Recyclable Packaging: Will The New Labels Actually Help Us Boost Recycling?
I often wonder what is the main cause of so much waste ending up in landfill – is it that people do not care, that there is not enough recyclable packaging – or that there are not enough recycling facilities around capable of handling the waste.
It is almost certainly somewhere in between.
Fundamentally – no matter how easy we make recycling and increase recyclable packaging – there will always be people who simply do not care. We saw this recently with the backlash on plastic bags at Coles.
However – increasing information about recycling – and making it easier for people to know what can be recycled – and what can’t certainly boost overall recycling rates. It will also decrease contamination of recycling bins – which is a bigger issue than ever given the new constraints on quality that China is imposing.
At waster – we seek to keep small business costs low and boost recycling – a win win case.
We do this by providing low costs for waste and recycling and giving customers access to all the recycling bin options that usually only big companies get.
You can thus avoid landfill levies – and improve your environmental performance.
Will the new labels help us know what is recyclable packaging?
The recycling organisation Planet Ark is seeking to counter the problem of people not knowing what packaging can be recycled and what can’t with a smart and easy labelling system.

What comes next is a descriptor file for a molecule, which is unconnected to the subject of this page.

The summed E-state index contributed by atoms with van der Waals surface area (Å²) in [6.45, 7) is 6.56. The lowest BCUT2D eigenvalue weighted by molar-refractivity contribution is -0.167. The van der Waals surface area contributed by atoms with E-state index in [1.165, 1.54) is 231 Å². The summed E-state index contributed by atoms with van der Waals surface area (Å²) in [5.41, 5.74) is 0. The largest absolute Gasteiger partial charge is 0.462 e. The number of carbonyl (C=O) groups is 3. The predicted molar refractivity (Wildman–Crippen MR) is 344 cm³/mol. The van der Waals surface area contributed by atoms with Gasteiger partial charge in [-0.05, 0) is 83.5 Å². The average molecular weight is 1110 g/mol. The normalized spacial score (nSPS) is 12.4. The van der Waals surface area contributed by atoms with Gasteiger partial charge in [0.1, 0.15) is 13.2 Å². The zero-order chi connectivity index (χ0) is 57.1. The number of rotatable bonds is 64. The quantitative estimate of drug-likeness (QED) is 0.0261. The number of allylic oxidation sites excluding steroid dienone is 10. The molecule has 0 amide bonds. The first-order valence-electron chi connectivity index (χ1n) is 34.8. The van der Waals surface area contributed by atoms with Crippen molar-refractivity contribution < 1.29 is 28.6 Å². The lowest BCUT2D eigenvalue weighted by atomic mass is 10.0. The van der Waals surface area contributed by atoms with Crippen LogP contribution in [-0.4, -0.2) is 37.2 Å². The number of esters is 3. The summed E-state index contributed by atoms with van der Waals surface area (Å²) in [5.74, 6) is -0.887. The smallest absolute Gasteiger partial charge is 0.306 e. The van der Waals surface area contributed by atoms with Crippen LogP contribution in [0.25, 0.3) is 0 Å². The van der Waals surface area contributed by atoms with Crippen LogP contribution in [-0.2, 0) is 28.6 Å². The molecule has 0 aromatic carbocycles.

From the Planet Ark website we quote as below:
“Thanks to a partnership with the Australian Packaging Covenant Organisation (APCO), the Australasian Recycling Label has just entered an exciting new phase. This development will allow more companies to adopt the Australasian Recycling Label, more products with the label to hit the shelves and, most importantly, more resources being recovered. Leading organisations including Australia Post, Blackmores, Nestlé, Officeworks, Unilever and Woolworths have already pledged their commitment to using the label and as such are actively working towards reducing the amount of waste going to landfill in Australia. “
What does the label look like?
You can see the label as below – which will highlight one of three options for any item – i.e. such as a pizza box or drinks bottle:
The label is designed to keep things as simple as possible and indicate if the item can be put in the kerbside commingled recycling bin or not.
Will it work?
We think it will help to increase recycling and decrease contamination.
It still requires effort from business owners and residents – but fundamentally – we have to know what a product is made from before we can recycle it – see our related blog on the thorny question as to are coffee cups recyclable.
This is a required step – and we wish the project well.
We require a multi faceted approach to the recycling crisis – i.e. less waste, more recycling options, less plastic and better labelling.
If all are done – we may start to make some headway with this huge problem.